What Were the Social and Psychological Effects of the Great Depression?

The Great Depression had a huge social and psychological impact on people as a result of the loss of income (and concomitant increase in poverty), the loss of income potential, the need for migration, and the length of the depression.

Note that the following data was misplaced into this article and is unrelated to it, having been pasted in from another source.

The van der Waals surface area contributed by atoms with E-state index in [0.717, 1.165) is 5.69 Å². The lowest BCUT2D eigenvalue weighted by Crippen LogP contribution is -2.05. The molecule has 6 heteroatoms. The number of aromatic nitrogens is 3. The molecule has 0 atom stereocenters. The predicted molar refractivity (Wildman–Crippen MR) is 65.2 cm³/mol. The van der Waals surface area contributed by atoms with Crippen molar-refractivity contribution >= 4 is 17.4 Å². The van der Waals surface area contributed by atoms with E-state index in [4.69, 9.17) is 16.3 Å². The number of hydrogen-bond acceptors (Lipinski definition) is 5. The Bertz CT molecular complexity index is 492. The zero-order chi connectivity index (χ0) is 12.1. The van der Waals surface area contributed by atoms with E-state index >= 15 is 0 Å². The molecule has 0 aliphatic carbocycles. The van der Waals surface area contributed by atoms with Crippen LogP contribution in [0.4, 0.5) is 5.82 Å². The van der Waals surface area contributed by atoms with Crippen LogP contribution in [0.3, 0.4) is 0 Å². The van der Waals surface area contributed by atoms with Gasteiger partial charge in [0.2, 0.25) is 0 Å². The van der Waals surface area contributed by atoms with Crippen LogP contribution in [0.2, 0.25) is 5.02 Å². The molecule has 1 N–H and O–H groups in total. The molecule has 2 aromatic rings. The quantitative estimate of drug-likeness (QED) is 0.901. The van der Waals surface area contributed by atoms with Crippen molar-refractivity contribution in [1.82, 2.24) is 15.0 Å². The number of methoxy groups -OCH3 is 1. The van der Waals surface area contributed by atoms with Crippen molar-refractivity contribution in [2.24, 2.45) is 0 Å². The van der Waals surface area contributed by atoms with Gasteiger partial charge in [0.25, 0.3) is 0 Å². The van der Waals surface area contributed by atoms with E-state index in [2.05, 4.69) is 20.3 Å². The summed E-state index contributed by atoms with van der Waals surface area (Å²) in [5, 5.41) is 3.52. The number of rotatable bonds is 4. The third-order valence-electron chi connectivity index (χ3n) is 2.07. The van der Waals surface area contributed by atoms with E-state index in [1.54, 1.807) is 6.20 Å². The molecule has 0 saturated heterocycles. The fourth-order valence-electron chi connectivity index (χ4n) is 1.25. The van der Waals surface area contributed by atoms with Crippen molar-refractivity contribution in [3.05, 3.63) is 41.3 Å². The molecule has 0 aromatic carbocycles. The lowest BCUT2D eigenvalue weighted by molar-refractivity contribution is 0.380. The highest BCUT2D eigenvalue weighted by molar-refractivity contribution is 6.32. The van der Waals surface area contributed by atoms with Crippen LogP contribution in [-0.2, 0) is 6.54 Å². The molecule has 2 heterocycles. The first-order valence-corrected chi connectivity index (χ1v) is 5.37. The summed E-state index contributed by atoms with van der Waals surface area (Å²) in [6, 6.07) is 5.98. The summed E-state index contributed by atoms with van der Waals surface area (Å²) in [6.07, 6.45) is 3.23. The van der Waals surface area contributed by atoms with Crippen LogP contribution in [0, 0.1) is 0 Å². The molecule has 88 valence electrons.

Probably the first psychological effect of the Great Depression was the loss of income. Some bankers committed suicide following the crash of the stock market in 1929. The stock market crash caused a great deal of job loss across the next few years, which led to some serious social problems. For example, with poverty increasing, cities had to create ways of handling the needs of hungry people. They created soup lines. Homelessness increased significantly, leading some to catch rides on empty boxcars in an effort to look for work. Others lived in large tent cities called "Hoovervilles." The difficulty of getting a job increased significantly, and this had a negative psychological influence on people and their families. Husbands and older boys left home in search of work, tearing apart the family. The Dust Bowl coincided with the Great Depression, causing farms across the "bread bowl" of the United States to be ruined. This reduced crops and the availability of food, but it also put plenty of people from ruined farms on the road to California and other places to try to start over. Finally, the depression lasted for years, until about World War II's beginning without abating, which caused people to lose hope. Dorothea Lange's photos from the Great Depression capture the psychological impact of the depression on individuals, families, friends and communities.